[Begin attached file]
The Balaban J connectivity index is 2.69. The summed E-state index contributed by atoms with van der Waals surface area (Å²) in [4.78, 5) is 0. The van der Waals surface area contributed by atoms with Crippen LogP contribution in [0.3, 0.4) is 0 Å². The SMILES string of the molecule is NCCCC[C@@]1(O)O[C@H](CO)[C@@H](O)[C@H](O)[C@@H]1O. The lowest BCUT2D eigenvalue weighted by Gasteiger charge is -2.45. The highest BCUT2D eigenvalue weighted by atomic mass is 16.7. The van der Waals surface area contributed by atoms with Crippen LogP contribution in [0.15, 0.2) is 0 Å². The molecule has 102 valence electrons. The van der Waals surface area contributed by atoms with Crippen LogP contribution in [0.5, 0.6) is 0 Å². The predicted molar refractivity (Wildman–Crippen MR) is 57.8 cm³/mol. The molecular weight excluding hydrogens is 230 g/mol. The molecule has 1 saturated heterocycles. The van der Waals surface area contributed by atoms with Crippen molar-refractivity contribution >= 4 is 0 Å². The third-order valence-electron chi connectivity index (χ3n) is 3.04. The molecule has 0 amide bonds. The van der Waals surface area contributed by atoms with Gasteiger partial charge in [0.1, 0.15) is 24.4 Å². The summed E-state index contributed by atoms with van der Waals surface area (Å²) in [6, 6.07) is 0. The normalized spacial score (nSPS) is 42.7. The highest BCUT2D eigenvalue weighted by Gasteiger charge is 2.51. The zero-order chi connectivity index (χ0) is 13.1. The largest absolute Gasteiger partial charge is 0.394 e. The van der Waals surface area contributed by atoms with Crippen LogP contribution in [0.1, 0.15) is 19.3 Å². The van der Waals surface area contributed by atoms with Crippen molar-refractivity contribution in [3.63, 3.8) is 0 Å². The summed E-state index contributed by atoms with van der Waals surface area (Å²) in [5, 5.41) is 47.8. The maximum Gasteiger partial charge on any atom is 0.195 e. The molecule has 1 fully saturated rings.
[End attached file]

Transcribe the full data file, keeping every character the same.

The Balaban J connectivity index is 2.69. The summed E-state index contributed by atoms with van der Waals surface area (Å²) in [4.78, 5) is 0. The van der Waals surface area contributed by atoms with Crippen LogP contribution in [0.3, 0.4) is 0 Å². The SMILES string of the molecule is NCCCC[C@@]1(O)O[C@H](CO)[C@@H](O)[C@H](O)[C@@H]1O. The lowest BCUT2D eigenvalue weighted by Gasteiger charge is -2.45. The highest BCUT2D eigenvalue weighted by atomic mass is 16.7. The van der Waals surface area contributed by atoms with Crippen LogP contribution in [0.15, 0.2) is 0 Å². The molecule has 102 valence electrons. The van der Waals surface area contributed by atoms with Crippen LogP contribution in [0.5, 0.6) is 0 Å². The predicted molar refractivity (Wildman–Crippen MR) is 57.8 cm³/mol. The molecular weight excluding hydrogens is 230 g/mol. The molecule has 1 saturated heterocycles. The van der Waals surface area contributed by atoms with Crippen molar-refractivity contribution >= 4 is 0 Å². The third-order valence-electron chi connectivity index (χ3n) is 3.04. The molecule has 0 amide bonds. The van der Waals surface area contributed by atoms with Gasteiger partial charge in [0.1, 0.15) is 24.4 Å². The summed E-state index contributed by atoms with van der Waals surface area (Å²) in [6, 6.07) is 0. The normalized spacial score (nSPS) is 42.7. The highest BCUT2D eigenvalue weighted by Gasteiger charge is 2.51. The zero-order chi connectivity index (χ0) is 13.1. The largest absolute Gasteiger partial charge is 0.394 e. The van der Waals surface area contributed by atoms with Crippen LogP contribution in [0.1, 0.15) is 19.3 Å². The van der Waals surface area contributed by atoms with Crippen molar-refractivity contribution in [3.63, 3.8) is 0 Å². The summed E-state index contributed by atoms with van der Waals surface area (Å²) in [5, 5.41) is 47.8. The maximum Gasteiger partial charge on any atom is 0.195 e. The molecule has 1 fully saturated rings.